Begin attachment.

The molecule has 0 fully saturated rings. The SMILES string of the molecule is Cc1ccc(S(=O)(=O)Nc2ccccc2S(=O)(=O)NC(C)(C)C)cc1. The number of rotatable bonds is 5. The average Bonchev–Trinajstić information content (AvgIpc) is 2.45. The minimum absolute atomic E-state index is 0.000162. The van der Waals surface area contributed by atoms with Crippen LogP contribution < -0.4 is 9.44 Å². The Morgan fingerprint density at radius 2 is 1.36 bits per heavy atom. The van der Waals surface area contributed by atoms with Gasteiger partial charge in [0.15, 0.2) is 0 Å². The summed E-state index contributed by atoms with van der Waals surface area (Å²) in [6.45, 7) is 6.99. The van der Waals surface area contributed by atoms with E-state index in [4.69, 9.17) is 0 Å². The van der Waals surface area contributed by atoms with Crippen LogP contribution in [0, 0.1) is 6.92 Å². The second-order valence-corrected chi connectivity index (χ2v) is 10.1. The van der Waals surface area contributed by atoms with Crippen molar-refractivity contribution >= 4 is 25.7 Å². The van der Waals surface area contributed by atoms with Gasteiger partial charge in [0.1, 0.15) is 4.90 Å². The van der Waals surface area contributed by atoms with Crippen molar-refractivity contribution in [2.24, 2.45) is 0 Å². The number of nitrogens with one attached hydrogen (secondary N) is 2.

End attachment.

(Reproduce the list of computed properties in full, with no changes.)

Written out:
The molecule has 0 fully saturated rings. The SMILES string of the molecule is Cc1ccc(S(=O)(=O)Nc2ccccc2S(=O)(=O)NC(C)(C)C)cc1. The number of rotatable bonds is 5. The average Bonchev–Trinajstić information content (AvgIpc) is 2.45. The minimum absolute atomic E-state index is 0.000162. The van der Waals surface area contributed by atoms with Crippen LogP contribution < -0.4 is 9.44 Å². The Morgan fingerprint density at radius 2 is 1.36 bits per heavy atom. The van der Waals surface area contributed by atoms with Gasteiger partial charge in [0.15, 0.2) is 0 Å². The summed E-state index contributed by atoms with van der Waals surface area (Å²) in [6.45, 7) is 6.99. The van der Waals surface area contributed by atoms with E-state index in [4.69, 9.17) is 0 Å². The van der Waals surface area contributed by atoms with Crippen LogP contribution in [0, 0.1) is 6.92 Å². The second-order valence-corrected chi connectivity index (χ2v) is 10.1. The van der Waals surface area contributed by atoms with Crippen molar-refractivity contribution >= 4 is 25.7 Å². The van der Waals surface area contributed by atoms with Gasteiger partial charge in [0.1, 0.15) is 4.90 Å². The van der Waals surface area contributed by atoms with Crippen molar-refractivity contribution in [2.24, 2.45) is 0 Å². The number of nitrogens with one attached hydrogen (secondary N) is 2.